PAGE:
br Diabetic retinopathy Diabetic retinopathy is a severe sig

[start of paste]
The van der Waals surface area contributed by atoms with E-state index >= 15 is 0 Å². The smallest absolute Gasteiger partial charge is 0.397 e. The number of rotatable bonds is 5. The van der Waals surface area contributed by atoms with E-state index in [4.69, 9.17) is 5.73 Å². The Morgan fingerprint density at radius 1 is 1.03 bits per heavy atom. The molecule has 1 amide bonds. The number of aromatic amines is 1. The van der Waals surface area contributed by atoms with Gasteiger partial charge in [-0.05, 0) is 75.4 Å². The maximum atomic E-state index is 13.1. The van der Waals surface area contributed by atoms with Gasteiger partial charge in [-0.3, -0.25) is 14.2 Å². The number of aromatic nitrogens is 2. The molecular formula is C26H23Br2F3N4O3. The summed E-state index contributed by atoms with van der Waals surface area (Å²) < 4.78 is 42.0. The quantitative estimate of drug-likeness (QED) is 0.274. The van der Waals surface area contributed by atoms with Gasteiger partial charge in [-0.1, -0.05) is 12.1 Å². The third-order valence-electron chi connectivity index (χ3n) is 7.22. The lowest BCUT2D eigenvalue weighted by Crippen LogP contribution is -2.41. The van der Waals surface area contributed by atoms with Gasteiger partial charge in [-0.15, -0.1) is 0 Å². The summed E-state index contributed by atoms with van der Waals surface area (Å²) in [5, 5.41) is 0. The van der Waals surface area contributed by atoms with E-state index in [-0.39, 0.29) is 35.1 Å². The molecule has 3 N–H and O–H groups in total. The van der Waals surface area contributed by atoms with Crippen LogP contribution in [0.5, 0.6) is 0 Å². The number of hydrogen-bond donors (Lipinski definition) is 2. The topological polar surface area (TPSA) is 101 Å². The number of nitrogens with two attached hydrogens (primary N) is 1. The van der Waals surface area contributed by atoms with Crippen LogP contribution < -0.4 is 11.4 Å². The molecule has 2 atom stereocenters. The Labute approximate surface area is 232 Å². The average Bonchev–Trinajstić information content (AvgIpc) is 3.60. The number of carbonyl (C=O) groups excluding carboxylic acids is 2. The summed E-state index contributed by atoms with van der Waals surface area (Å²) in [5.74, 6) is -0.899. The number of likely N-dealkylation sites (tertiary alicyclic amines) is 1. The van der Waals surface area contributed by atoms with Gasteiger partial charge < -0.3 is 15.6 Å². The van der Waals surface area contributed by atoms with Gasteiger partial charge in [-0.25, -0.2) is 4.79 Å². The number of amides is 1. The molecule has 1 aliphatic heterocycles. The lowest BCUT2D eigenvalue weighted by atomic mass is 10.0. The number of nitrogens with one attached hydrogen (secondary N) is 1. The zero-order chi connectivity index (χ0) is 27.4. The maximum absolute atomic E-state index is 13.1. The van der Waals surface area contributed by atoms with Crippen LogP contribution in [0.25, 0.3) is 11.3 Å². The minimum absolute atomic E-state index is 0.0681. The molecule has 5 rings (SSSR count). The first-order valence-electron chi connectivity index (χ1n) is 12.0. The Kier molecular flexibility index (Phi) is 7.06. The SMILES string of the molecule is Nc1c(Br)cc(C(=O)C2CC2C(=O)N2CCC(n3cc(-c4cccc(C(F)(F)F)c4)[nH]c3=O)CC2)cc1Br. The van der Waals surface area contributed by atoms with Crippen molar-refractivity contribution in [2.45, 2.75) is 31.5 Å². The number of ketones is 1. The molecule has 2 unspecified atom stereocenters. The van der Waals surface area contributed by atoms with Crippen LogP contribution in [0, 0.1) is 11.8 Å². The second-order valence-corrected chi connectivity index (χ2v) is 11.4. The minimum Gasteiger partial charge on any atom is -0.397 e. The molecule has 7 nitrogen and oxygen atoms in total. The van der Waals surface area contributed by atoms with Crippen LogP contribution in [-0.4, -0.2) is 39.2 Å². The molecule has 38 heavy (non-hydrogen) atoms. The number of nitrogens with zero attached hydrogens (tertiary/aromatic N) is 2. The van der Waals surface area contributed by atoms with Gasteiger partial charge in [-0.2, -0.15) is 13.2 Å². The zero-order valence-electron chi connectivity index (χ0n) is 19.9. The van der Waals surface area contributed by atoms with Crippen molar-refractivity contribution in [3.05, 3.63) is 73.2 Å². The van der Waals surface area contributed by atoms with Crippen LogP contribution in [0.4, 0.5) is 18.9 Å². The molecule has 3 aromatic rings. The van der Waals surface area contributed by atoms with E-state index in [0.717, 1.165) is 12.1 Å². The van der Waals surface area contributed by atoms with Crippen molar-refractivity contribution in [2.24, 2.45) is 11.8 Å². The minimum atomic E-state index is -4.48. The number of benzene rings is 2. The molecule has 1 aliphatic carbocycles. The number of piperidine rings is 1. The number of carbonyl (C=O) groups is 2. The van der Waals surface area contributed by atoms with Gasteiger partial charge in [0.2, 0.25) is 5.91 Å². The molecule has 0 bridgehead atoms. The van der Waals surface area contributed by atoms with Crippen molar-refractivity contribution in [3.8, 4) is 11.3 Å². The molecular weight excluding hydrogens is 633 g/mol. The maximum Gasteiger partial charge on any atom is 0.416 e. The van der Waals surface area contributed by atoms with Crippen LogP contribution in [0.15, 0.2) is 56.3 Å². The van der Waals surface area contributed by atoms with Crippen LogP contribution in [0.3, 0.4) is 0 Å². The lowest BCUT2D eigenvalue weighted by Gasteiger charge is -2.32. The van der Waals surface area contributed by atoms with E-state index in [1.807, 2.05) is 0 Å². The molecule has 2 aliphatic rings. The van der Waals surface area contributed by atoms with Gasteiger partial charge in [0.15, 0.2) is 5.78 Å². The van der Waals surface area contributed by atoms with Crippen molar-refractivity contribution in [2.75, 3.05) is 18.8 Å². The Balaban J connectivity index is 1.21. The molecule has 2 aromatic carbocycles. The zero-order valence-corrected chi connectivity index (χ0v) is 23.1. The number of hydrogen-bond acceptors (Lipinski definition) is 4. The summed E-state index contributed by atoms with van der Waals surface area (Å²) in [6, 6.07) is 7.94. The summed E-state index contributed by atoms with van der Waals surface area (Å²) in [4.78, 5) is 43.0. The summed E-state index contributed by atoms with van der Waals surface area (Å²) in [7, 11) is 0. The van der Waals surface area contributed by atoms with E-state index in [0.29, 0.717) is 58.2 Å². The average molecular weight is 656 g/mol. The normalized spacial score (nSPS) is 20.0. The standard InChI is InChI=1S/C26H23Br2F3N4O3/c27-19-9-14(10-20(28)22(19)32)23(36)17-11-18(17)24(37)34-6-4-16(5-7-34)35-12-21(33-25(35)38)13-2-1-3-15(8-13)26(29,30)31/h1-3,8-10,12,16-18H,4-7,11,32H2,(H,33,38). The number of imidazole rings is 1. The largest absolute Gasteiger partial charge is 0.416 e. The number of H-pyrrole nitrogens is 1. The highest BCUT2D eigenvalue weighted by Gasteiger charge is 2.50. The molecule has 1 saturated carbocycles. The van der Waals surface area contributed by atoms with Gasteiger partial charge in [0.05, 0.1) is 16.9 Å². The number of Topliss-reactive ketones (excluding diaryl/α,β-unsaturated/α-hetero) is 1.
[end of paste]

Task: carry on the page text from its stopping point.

Diabetic retinopathy Diabetic retinopathy is a severe sight-threatening complication associated with diabetes mellitus. It is one of the most common causes of preventable blindness in the world. The risk of developing microvascular diabetic complications increases in diabetic patients with an increase in the duration of time for which they had been suffering with diabetes. This statement is supported by evidential statistical data regarding the occurrence of diabetic retinopathy. This data concludes that the chances of development of diabetic retinopathy in the patients suffering with diabetes mellitus from the past 5years were around 17% whereas the patients who were diagnosed with diabetes since 15years or more had approximately 97.5% chance to develop this complication. Also, the clinical sub-type of diabetes (viz., type I diabetes or type II diabetes) is considered as a determining factor in the development of diabetic retinopathy. Various studies conducted regarding this respect have stated that considerable amount of damage is produced to the retinal Pirinixic Acid of patients within 20years of being diagnosed with type I diabetes mellitus. However, patients of type II diabetes mellitus are prone to the development of diabetic retinopathy quite early in the course of the parent disorder, with some cases being reported as early as seven years preceding the diagnosis of type II diabetes mellitus in the patient. Hyperglycemia is responsible for the induction of various pathological pathways (such as increased flux of polyol pathway, increased production of advanced glycation end-products, overactivation of protein kinase C and liberation of various inflammatory mediators), due to which the epithelial cells of the retinal blood vessels get severely damaged. The damaged epithelial cells act as harbinger for the activation of numerous other pathological mechanisms (such as overexpression of various growth factors, oxidative stress-induced damage and various other hemodynamic changes), which ultimately result in epithelial dysfunction. This hyperglycemia-induced epithelial dysfunction is regarded as the fundamental reason for the advent of microvasculature complications in diabetes. The dysfunction of retinal epithelial cells acts as a precursor for various other pathological conditions such as thickening of the basal membrane of endothelium, increase in the permeability of endothelial cells (to the extent of leakage), regulation of an intense inflammatory response and mediation of apoptosis of endothelial cells [6–8]. Clinically, diabetic retinopathy is divided into two stages — non-proliferative diabetic retinopathy and proliferative diabetic retinopathy. Non-proliferative diabetic retinopathy is the initial stage of this disorder which is generally characterized by the formation of microaneurysms. Microaneurysms are basically small regions in the blood vessels presented with abnormal dilatation. This is speculated to be caused due to the various angiogenic factors released during hyperglycemia-induced inflammatory response. The microaneurysms are the primary site of damage of the blood vessels, after which the consequent inflammatory responses lead to a cascade of other molecular changes responsible for the conversion of non-proliferative diabetic retinopathy into proliferative diabetic retinopathy. It is the advanced stage of this complication. Neovascularization and macular edema are the chief characteristic events of this stage. Neovascularization (or angiogenesis) is defined as the process of formation of new blood vessels on the surface of the pre-existing ones. Since the blood vessels formed during this process are not fully developed to withstand the extreme conditions of oxidative stress and inflammatory responses induced by hyperglycemia, prevalent in the retina during diabetes mellitus, the newly developing blood vessels rupture. This event results in leakage of the contents of blood vessels into the vitreous chamber, resulting in vitreous hemorrhage — a characteristic indication of the progression of diabetic retinopathy. Further stress on the retina due to the above described pathological conditions result in retinal detachment. It is the terminal event of diabetic retinopathy, due to which vision is lost [1,9].